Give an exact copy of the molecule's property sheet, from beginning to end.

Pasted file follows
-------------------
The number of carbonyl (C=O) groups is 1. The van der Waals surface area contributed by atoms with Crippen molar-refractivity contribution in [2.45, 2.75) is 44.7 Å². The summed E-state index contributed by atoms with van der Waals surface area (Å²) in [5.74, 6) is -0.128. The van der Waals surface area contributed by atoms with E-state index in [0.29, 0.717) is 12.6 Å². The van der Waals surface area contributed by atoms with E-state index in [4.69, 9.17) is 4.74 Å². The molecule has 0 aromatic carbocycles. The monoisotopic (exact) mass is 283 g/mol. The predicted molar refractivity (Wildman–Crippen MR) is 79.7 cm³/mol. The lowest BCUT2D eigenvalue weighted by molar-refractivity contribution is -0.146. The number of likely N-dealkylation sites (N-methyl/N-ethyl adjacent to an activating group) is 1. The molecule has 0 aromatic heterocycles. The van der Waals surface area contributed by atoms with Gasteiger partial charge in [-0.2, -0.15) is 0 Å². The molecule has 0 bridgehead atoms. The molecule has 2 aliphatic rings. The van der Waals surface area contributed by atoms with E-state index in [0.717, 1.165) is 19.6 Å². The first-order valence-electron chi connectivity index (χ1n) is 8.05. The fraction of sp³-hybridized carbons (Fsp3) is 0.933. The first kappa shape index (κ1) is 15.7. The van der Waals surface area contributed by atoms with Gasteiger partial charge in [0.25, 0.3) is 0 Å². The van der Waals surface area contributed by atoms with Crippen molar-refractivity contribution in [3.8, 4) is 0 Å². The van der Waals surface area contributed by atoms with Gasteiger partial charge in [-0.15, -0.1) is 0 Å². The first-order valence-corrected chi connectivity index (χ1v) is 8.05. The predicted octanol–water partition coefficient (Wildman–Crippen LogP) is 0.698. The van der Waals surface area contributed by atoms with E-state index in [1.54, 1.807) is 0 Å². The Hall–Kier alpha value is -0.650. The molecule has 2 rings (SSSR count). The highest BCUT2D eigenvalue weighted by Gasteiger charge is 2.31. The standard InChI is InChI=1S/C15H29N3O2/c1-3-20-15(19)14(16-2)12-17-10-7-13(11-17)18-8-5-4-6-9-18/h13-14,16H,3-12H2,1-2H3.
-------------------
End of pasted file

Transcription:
The number of carbonyl (C=O) groups is 1. The van der Waals surface area contributed by atoms with Crippen molar-refractivity contribution in [2.45, 2.75) is 44.7 Å². The summed E-state index contributed by atoms with van der Waals surface area (Å²) in [5.74, 6) is -0.128. The van der Waals surface area contributed by atoms with E-state index in [0.29, 0.717) is 12.6 Å². The van der Waals surface area contributed by atoms with E-state index in [4.69, 9.17) is 4.74 Å². The molecule has 0 aromatic carbocycles. The monoisotopic (exact) mass is 283 g/mol. The predicted molar refractivity (Wildman–Crippen MR) is 79.7 cm³/mol. The lowest BCUT2D eigenvalue weighted by molar-refractivity contribution is -0.146. The number of likely N-dealkylation sites (N-methyl/N-ethyl adjacent to an activating group) is 1. The molecule has 0 aromatic heterocycles. The van der Waals surface area contributed by atoms with Gasteiger partial charge in [-0.2, -0.15) is 0 Å². The molecule has 0 bridgehead atoms. The molecule has 2 aliphatic rings. The van der Waals surface area contributed by atoms with E-state index in [0.717, 1.165) is 19.6 Å². The first-order valence-electron chi connectivity index (χ1n) is 8.05. The fraction of sp³-hybridized carbons (Fsp3) is 0.933. The first kappa shape index (κ1) is 15.7. The van der Waals surface area contributed by atoms with Gasteiger partial charge in [0.25, 0.3) is 0 Å². The van der Waals surface area contributed by atoms with Crippen molar-refractivity contribution in [3.8, 4) is 0 Å². The van der Waals surface area contributed by atoms with Gasteiger partial charge in [-0.15, -0.1) is 0 Å². The first-order valence-corrected chi connectivity index (χ1v) is 8.05. The predicted octanol–water partition coefficient (Wildman–Crippen LogP) is 0.698. The van der Waals surface area contributed by atoms with E-state index in [1.54, 1.807) is 0 Å². The Hall–Kier alpha value is -0.650. The molecule has 2 rings (SSSR count). The highest BCUT2D eigenvalue weighted by Gasteiger charge is 2.31. The standard InChI is InChI=1S/C15H29N3O2/c1-3-20-15(19)14(16-2)12-17-10-7-13(11-17)18-8-5-4-6-9-18/h13-14,16H,3-12H2,1-2H3.